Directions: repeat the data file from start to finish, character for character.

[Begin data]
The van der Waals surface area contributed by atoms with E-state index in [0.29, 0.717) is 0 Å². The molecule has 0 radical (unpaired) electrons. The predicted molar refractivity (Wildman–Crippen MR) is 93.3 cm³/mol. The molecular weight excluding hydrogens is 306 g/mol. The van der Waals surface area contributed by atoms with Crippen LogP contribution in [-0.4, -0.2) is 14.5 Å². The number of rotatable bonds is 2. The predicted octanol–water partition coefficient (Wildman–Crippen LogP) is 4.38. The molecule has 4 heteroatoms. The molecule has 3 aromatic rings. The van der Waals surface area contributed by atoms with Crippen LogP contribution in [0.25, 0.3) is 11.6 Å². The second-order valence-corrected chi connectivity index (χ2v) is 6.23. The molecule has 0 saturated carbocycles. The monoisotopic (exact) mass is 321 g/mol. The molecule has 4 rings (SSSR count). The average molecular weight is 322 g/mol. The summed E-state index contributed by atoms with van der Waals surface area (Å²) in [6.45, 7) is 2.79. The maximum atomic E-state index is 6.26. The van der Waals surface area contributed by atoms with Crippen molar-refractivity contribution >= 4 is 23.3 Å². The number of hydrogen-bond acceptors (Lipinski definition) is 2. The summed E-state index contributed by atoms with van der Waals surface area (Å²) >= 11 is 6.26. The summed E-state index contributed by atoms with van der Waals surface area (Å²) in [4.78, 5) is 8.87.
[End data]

The van der Waals surface area contributed by atoms with E-state index in [0.29, 0.717) is 0 Å². The molecule has 0 radical (unpaired) electrons. The predicted molar refractivity (Wildman–Crippen MR) is 93.3 cm³/mol. The molecular weight excluding hydrogens is 306 g/mol. The van der Waals surface area contributed by atoms with Crippen LogP contribution in [-0.4, -0.2) is 14.5 Å². The number of rotatable bonds is 2. The predicted octanol–water partition coefficient (Wildman–Crippen LogP) is 4.38. The molecule has 4 heteroatoms. The molecule has 3 aromatic rings. The van der Waals surface area contributed by atoms with Crippen LogP contribution in [0.25, 0.3) is 11.6 Å². The second-order valence-corrected chi connectivity index (χ2v) is 6.23. The molecule has 0 saturated carbocycles. The monoisotopic (exact) mass is 321 g/mol. The molecule has 4 rings (SSSR count). The average molecular weight is 322 g/mol. The summed E-state index contributed by atoms with van der Waals surface area (Å²) in [6.45, 7) is 2.79. The maximum atomic E-state index is 6.26. The van der Waals surface area contributed by atoms with Crippen molar-refractivity contribution >= 4 is 23.3 Å². The number of hydrogen-bond acceptors (Lipinski definition) is 2. The summed E-state index contributed by atoms with van der Waals surface area (Å²) >= 11 is 6.26. The summed E-state index contributed by atoms with van der Waals surface area (Å²) in [4.78, 5) is 8.87.